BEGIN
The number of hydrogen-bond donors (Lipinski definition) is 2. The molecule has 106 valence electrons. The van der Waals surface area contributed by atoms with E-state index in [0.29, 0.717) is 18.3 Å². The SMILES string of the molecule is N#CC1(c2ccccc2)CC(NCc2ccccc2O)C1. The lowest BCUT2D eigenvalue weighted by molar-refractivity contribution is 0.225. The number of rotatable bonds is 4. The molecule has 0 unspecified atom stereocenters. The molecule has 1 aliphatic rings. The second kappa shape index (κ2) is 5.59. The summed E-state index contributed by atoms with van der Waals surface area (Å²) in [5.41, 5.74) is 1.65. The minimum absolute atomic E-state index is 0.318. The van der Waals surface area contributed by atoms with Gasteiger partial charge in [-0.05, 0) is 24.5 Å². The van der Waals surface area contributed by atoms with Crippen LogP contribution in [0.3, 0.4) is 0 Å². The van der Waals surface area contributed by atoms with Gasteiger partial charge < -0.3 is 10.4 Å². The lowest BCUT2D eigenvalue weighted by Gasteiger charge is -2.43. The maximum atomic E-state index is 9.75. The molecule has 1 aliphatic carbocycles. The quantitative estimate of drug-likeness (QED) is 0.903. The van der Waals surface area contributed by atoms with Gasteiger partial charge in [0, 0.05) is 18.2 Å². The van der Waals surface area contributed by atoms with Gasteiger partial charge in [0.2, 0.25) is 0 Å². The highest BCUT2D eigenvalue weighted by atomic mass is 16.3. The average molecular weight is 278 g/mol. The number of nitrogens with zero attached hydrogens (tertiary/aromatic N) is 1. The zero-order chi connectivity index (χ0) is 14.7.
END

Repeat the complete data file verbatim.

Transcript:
The number of hydrogen-bond donors (Lipinski definition) is 2. The molecule has 106 valence electrons. The van der Waals surface area contributed by atoms with E-state index in [0.29, 0.717) is 18.3 Å². The SMILES string of the molecule is N#CC1(c2ccccc2)CC(NCc2ccccc2O)C1. The lowest BCUT2D eigenvalue weighted by molar-refractivity contribution is 0.225. The number of rotatable bonds is 4. The molecule has 0 unspecified atom stereocenters. The molecule has 1 aliphatic rings. The second kappa shape index (κ2) is 5.59. The summed E-state index contributed by atoms with van der Waals surface area (Å²) in [5.41, 5.74) is 1.65. The minimum absolute atomic E-state index is 0.318. The van der Waals surface area contributed by atoms with Gasteiger partial charge in [-0.05, 0) is 24.5 Å². The van der Waals surface area contributed by atoms with Crippen LogP contribution in [0.3, 0.4) is 0 Å². The van der Waals surface area contributed by atoms with Gasteiger partial charge < -0.3 is 10.4 Å². The lowest BCUT2D eigenvalue weighted by Gasteiger charge is -2.43. The maximum atomic E-state index is 9.75. The molecule has 1 aliphatic carbocycles. The quantitative estimate of drug-likeness (QED) is 0.903. The van der Waals surface area contributed by atoms with Gasteiger partial charge in [0, 0.05) is 18.2 Å². The van der Waals surface area contributed by atoms with Gasteiger partial charge in [0.2, 0.25) is 0 Å². The highest BCUT2D eigenvalue weighted by atomic mass is 16.3. The average molecular weight is 278 g/mol. The number of nitrogens with zero attached hydrogens (tertiary/aromatic N) is 1. The zero-order chi connectivity index (χ0) is 14.7.